According to the abovementioned issues, motivated essentially by the recent work [13], this paper is aimed at investigating some various problems for the categories , and other related categories like various new outcomes for the coefficients of the power series expansions of the functions that belong to these classes, together with majorization issue, the Hankel determinant, and the logarithmic coefficients with sharp inequalities, and differential subordination implications.

#### 2. Logarithmic Coefficients, Coefficient Estimates, and Majorization Issue

We obtain the estimates for the logarithmic coefficients, the first three coefficients, and majorization issue (see [14]) for the functions belonging to and similar classes. For this purpose, suppose represents the set of all analytic functions in , with and for , i.e., is the set of Schwarz functions. Also, we recall the following lemmas:

Lemma 1 (see [15], Theorem 1). Let the function . If is starlike with respect to 1, then the logarithmic coefficients of f satisfy the inequality:The above inequality is sharp for any , for the function given by .

Lemma 2 (see [16], p. 172). Assume that ω is a Schwarz function, such that .
Then,

Lemma 3 (see [15], Theorem 2). Let the function . Then, the logarithmic coefficients of satisfy the inequalitiesThe bounds (12) and (13) are sharp. Also, if , , and are real values, thenwhere and is given by (see [17, 18])and the sets , are stated as given below:

For two analytic functions and in , the function is said to be majorized to , written as , if there exists an analytic function in , with , such that (see MacGregor [14]).

Cho et al. [19] studied the majorization issue for the category of starlike functions as follows:

Lemma 4 (see [19], Theorem 2). If with , then for all in the disk, where is the smallest positive root of the equation

Setting and in Lemma 1, since we obtain the following two results:

Theorem 5. If the function , thenThis inequality is sharp for for the function .

Theorem 6. If the function , thenThis inequality is sharp for for the function .

Theorem 7. If the function , thenThese bounds are sharp for and , respectively.

Proof. Applying Lemma 3 with , the first two estimates follows immediately, and the results are sharp. To prove the above inequality |γ3|, by Lemma 3 we havewhereFirst, regarding D1 it is clear that for , and the inequality holds for . Therefore, for .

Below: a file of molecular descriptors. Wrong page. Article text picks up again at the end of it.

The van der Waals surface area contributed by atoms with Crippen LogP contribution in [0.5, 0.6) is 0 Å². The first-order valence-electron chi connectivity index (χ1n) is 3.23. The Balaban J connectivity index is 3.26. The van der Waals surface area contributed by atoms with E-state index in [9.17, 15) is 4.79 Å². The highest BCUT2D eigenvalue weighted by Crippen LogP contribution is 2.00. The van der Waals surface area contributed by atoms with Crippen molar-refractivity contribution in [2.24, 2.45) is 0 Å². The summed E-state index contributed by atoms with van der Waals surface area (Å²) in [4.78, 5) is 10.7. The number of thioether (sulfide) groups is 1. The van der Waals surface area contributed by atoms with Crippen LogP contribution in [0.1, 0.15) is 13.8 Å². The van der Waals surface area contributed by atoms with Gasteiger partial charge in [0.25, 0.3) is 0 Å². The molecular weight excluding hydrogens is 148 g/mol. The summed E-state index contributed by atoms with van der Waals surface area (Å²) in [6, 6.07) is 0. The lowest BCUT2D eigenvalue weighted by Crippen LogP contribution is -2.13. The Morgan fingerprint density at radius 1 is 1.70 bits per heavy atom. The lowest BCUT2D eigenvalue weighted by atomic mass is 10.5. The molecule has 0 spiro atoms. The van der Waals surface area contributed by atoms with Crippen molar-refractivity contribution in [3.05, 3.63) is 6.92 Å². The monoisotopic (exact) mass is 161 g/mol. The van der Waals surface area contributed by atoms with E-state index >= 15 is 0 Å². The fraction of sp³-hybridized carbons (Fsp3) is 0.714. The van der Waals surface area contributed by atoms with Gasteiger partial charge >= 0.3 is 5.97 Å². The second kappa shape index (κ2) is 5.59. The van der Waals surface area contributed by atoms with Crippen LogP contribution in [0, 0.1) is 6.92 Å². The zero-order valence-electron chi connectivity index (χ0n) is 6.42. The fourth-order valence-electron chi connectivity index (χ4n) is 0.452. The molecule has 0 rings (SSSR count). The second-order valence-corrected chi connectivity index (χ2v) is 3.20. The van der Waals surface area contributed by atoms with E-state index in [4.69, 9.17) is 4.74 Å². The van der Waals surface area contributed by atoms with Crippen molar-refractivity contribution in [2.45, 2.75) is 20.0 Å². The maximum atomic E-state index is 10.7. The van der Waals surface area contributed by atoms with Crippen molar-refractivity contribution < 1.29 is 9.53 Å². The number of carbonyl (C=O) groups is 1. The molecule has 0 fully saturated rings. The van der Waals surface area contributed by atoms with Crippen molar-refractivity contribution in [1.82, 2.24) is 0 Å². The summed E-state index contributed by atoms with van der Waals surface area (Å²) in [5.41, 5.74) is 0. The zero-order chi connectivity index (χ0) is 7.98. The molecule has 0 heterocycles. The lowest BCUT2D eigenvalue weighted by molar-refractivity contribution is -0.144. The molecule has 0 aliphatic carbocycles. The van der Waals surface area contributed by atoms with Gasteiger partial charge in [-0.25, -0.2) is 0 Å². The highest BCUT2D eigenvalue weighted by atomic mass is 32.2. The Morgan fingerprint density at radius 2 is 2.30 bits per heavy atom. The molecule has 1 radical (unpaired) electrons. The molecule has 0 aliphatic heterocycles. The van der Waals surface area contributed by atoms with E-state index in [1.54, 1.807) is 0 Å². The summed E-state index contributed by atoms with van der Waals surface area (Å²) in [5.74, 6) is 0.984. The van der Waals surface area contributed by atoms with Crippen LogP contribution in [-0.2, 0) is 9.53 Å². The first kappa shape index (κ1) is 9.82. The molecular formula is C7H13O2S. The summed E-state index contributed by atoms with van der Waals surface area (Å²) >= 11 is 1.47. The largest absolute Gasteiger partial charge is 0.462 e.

Next, if we select D2 then holds for . Also, the inequality is equivalent tothat holds for (see Figure 1) and the fact that . Further, holds for . Therefore, regarding these results, we conclude .
From the abovementioned two results, using (23) and Lemma 3, we conclude that .
Sinceit follows that the bounds are sharp for and , respectively.

Theorem 8. If the function , thenThese bounds are sharp for and , respectively.

Proof. Applying Lemma 3 for , we obtain the first two bounds, and these results are sharp. To find the upper bound for , by Lemma 3, we havewhereTherefore, and from Lemma 3, we getSincewe conclude that the bounds are sharp for and , respectively.

Theorem 9. If the function has the power expansion series given by (1), thenandwhere and . The first two bounds and the first and last bound for are sharp.

Proof. If , by the concept of the subordination, there exists the function such thatwhere . From the above equality, it follows thatFor the estimate of , applying Lemma 2 for the first of the above equalities, we get . Next, using again Lemma 2, for , it follows thatNow, for , we obtain (see also [18])whereFirst, it is clear that for , and the inequality holds for .
Therefore, according to the definition of , it follows that for .
Also, regarding the definition of , we conclude that the inequality holds for . Also, the inequality is equivalent towhich holds for , where (see Figure 2). Further, holds for ; therefore, considering these results, we conclude for.
Next, regarding the definition of holds for , and the second inequality holds for . Therefore, for .
According to the definition of holds for , and a simple computation shows that the first and second inequality from the right side hold for and , respectively. Therefore, for .
Further, for the definition of , it is clear that for . On other the hand, the second inequality from the right side holds for , and the first inequality from the right side is equivalent toholds for (see Figure 3). Therefore, for .